Those letters also describe the railroads likely response to this problem. Both CSX and NS indicate that they will probably stop carrying TIH chemicals over segments of their mainlines that do not have operational PTC systems. BNSF takes the broader view that they will have to halt all freight traffic on such lines. Their stand is based on the fact that historical TIH traffic is only used to establish which lines must have operational PTC systems and that all trains operating over those lines (including Class II and Class III railroad trains) must operate in the PTC mode. The other two railroads would apparently argue that the cessation of TIH traffic on those lines would negate the need for operational PTC system.

The Dispute

The plaintiffs in this case argue that 49 USC 11l0l(a), requires a Class I railroad to transport toxic inhalation hazard ("TIH") materials over main lines. This ‘common carrier’ obligation was written into law because railroad operate what is essentially a monopoly over much of its tracks. Refusal of a railroad to carry appropriately offered freight rail traffic would leave the offeror no alternative means of transporting that rail traffic.

The railroads position is centered on the first sentence in paragraph (a): “A rail carrier providing transportation or service subject to the jurisdiction of the Boardunder this part shall provide the transportation or service on reasonable request [emphasis added].” They argue that a request that requires them to violate federal law is, upon its face, unreasonable.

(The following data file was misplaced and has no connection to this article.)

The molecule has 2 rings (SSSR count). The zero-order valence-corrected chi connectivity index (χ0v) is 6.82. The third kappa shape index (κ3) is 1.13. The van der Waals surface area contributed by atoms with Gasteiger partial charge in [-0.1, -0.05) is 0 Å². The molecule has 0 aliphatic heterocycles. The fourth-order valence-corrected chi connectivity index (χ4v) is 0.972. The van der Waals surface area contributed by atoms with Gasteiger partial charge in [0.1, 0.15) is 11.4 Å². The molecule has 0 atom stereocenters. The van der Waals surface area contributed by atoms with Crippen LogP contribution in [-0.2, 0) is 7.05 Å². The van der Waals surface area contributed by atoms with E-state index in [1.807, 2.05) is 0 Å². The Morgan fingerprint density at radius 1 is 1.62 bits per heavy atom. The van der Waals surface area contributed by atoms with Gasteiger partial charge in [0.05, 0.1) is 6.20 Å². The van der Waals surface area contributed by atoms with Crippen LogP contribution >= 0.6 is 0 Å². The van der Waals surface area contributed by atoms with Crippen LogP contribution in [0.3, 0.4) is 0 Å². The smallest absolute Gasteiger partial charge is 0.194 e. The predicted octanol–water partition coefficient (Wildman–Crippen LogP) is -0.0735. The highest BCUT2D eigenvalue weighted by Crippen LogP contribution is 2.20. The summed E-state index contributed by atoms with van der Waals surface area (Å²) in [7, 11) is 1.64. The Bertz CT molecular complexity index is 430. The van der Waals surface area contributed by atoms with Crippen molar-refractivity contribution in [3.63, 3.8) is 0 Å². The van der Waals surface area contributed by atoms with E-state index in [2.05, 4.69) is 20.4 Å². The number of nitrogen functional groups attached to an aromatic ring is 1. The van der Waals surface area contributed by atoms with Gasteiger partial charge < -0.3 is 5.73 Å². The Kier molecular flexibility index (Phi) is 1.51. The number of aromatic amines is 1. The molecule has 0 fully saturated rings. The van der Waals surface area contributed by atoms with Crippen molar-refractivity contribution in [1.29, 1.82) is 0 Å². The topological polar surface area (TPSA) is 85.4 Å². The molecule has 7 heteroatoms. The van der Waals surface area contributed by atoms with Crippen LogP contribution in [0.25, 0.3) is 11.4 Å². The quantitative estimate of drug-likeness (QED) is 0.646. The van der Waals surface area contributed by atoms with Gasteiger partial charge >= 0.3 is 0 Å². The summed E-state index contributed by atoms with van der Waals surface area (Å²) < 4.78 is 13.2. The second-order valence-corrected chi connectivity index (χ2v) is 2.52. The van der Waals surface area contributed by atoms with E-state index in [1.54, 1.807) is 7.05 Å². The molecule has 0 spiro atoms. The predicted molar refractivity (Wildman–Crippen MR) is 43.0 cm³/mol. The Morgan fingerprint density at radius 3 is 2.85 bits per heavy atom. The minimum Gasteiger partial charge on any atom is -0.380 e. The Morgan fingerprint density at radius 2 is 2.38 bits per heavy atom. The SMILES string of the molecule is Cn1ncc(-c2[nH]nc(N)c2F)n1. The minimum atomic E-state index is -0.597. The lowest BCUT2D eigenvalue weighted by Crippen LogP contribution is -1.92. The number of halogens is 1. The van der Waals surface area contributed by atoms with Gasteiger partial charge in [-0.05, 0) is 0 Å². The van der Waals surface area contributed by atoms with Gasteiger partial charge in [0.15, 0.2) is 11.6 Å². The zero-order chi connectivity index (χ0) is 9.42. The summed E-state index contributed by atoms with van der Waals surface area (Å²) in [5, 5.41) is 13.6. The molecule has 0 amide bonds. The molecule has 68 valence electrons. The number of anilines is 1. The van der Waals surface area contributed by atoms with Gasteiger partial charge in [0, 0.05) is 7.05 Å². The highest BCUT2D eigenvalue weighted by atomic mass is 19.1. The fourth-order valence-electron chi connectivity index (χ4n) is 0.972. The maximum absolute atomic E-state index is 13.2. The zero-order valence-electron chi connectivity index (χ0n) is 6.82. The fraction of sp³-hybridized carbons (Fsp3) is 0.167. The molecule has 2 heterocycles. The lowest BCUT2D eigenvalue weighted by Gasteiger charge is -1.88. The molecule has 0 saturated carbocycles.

Daniel Elliot, the current STB Chair, in a letter to Thune, notes that this is a complex issue with little precedent for the STB to use as guidance. He noted that:

“Because prior safety-related curtailment-of-service cases often involved services that complied with comprehensive safety regimes administered by FRA (and the Pipeline and Hazardous Materials Safety Administration), a carrier-initiated curtailment of service due to a failure to comply with RSIA would present a case of first impression before the Board. I cannot predict the outcome of such a case. My expectation is that the views of the FRA, which has primary jurisdiction over rail safety in general and over implementing RSIA in particular, would be a critical consideration.”

Congressional Action

The simplest fix to this problem from the point of view of both the railroads and the shippers would be for Congress to take cognizance of the reasons for the delays in PTC implementation and to extend the deadline. HR 22, as amended and passed in the Senate before the summer recess, would extend the installation deadline until 2018 as part of the surface transportation authorization package. HR 3651, introduced last week, would do the same thing in a standalone bill.

There are concerns in the safety community, however, that the railroads may not have done as much as they could have to complete the implementation of the PTC requirements. These folks are objecting to a blanket extension without some sort assurance that the railroads will not just require another extension in three years. Congressional negotiators are working to resolve those concerns.